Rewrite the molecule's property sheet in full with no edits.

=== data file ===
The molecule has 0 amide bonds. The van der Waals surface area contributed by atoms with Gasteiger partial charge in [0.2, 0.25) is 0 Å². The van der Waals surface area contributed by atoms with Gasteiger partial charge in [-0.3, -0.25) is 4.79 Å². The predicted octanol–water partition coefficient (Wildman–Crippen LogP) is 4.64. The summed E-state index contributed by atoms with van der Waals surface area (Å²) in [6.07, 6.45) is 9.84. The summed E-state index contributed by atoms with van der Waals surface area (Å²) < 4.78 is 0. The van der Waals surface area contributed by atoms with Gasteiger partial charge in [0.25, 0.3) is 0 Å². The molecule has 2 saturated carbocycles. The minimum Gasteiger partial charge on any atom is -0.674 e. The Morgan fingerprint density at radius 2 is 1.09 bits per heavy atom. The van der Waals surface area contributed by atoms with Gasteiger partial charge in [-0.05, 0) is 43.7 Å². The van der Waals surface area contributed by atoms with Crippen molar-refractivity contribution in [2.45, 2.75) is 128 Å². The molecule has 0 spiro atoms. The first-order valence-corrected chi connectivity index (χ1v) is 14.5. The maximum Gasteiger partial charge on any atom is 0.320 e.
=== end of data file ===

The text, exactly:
The molecule has 0 amide bonds. The van der Waals surface area contributed by atoms with Gasteiger partial charge in [0.2, 0.25) is 0 Å². The van der Waals surface area contributed by atoms with Gasteiger partial charge in [-0.3, -0.25) is 4.79 Å². The predicted octanol–water partition coefficient (Wildman–Crippen LogP) is 4.64. The summed E-state index contributed by atoms with van der Waals surface area (Å²) in [6.07, 6.45) is 9.84. The summed E-state index contributed by atoms with van der Waals surface area (Å²) < 4.78 is 0. The van der Waals surface area contributed by atoms with Gasteiger partial charge in [0.25, 0.3) is 0 Å². The molecule has 2 saturated carbocycles. The minimum Gasteiger partial charge on any atom is -0.674 e. The Morgan fingerprint density at radius 2 is 1.09 bits per heavy atom. The van der Waals surface area contributed by atoms with Gasteiger partial charge in [-0.05, 0) is 43.7 Å². The van der Waals surface area contributed by atoms with Crippen molar-refractivity contribution in [2.45, 2.75) is 128 Å². The molecule has 0 spiro atoms. The first-order valence-corrected chi connectivity index (χ1v) is 14.5. The maximum Gasteiger partial charge on any atom is 0.320 e.